Just because it’s summer, doesn’t mean it can’t rain. In fact, summer is the rainy season in many parts of the country.

If you’re a photographer, the rain is sometimes good news. Rain makes flowers and plants look good. Rain usually means there’s a lack of direct sunlight. Rain usually means there are cool cloud formations and a chance for spectacular skies when the weather clears.

To be ready for rain, carry the appropriate gear with you in your photo bag. There are several companies that sell official rain covers for cameras. I like the Kata covers. But these aren’t cheap. If your on a budget, consider something as simple as a large plastic bag or an oversized shower cap.

A simple small umbrella can be all the protection you need. You can draft a friend or family member to hold the umbrella over you as you shoot. If you can’t talk someone into helping you with this wet task, you can figure out a way to attach an umbrella to your tripod.

Nationally-known bird photographer Arthur Morris sells a special clamp for just this purpose at his fabulous web site, BirdsAsArt.com.

Finally, carry a small hand towel with you to dry off any excess water that accumulates on your camera or lens. Most modern cameras can tolerate a small amount of water. Some of the professional digital single lens reflex cameras like the Canon 1DS MK III, are water resistant. If you combine common sense with a few of the tools mentioned here, there’s no reason to keep your camera indoors when it’s wet.

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This post sponsored by the Digital SLR Store

Join the conversation! 5 Comments

  1. I found out on a long hiking trip that a large cut up trashbag and a couple rubber bands works well too. One band around the front of the lens, and one on the body to the left of the shutter. Just make sure that when you attach the rubber band to the lens that if you are using a lens with a wide range of focal lengths, attach it to the lens when it is its longest, that way you don’t zoom in and find that your rain cover just slipped back on the lens and exposed the front 1/3. Using a trashbag, you can cover your head as well keeping you semi-dry. If its windy, tie a couple rocks in the corners of bag to keep it from blowing off your head.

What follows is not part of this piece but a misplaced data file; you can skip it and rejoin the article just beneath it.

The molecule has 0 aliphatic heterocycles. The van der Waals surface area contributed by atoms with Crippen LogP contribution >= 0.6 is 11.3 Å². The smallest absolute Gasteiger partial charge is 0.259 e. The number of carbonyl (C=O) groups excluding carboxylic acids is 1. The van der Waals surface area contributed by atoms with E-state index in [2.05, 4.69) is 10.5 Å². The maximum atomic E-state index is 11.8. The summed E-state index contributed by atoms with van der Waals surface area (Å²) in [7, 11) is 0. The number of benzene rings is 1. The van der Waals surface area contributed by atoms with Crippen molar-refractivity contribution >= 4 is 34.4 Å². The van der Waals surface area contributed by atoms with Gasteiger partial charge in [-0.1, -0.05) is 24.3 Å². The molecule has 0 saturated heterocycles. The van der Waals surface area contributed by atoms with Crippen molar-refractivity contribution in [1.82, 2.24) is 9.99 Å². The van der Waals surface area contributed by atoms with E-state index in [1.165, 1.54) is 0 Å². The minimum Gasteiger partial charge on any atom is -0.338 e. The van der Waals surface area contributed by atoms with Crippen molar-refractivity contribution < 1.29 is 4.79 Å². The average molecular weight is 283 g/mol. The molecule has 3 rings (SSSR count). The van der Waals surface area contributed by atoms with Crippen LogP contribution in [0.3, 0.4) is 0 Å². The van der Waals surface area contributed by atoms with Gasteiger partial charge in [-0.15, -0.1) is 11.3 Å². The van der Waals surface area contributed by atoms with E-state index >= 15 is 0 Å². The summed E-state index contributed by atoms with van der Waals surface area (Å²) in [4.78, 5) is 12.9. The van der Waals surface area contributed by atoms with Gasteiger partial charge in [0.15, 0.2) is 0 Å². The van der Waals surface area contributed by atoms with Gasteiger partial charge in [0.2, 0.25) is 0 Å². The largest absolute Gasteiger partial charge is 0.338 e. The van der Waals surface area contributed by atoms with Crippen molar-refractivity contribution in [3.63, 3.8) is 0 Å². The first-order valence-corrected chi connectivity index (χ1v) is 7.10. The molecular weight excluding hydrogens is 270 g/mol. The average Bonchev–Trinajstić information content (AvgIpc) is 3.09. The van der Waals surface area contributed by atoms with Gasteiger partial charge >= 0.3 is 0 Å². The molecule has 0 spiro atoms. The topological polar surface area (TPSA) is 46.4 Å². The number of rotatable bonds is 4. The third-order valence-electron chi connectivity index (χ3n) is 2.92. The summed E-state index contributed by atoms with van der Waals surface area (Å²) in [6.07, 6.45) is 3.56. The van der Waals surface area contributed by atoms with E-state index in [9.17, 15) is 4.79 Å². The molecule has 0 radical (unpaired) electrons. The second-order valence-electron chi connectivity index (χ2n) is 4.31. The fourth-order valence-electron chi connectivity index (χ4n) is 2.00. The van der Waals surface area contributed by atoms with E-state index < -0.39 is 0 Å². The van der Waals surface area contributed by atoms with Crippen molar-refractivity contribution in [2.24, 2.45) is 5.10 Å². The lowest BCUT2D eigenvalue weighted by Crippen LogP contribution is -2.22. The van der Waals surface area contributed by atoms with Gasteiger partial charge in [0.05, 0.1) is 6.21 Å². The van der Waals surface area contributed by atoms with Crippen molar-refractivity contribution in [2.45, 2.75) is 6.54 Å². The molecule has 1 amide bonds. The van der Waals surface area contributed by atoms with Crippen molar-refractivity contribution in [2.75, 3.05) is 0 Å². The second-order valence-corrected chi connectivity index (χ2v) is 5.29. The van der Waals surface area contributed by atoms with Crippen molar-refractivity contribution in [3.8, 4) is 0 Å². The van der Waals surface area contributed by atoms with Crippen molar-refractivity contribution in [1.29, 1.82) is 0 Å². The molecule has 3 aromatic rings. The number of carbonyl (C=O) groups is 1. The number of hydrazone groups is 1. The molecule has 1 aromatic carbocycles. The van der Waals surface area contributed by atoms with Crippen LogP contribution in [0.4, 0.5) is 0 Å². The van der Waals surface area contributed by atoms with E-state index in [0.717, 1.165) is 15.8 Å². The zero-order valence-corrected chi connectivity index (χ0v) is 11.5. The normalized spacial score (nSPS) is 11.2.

2. This tip works for cities too. One of my favourite shots is of shoppers in New York during rain. I sheltered in a doorway near a junction and waited for the right moment. Lights were reflected on the wet pavement. Most people were carrying umbrellas, and the repeated pattern of umbrellas tied the image together. The rain also faded the background giving it depth. Wish I could say that I had planned all that. :-)

  3. When I can, I scout out a location before I intended to do a shoot there to see where the angles are, shelter options and other physical conditions. In one instance in Colorado, I found a place where I could set up a small overhead plastic canvas between a couple of branches to stay out of rain that was being called for the next day when I planned to be there for an early shoot. Worked out great. So scouting out a location before you actually do a serious shoot is something I always try and do.

    Best to all.

    Matt

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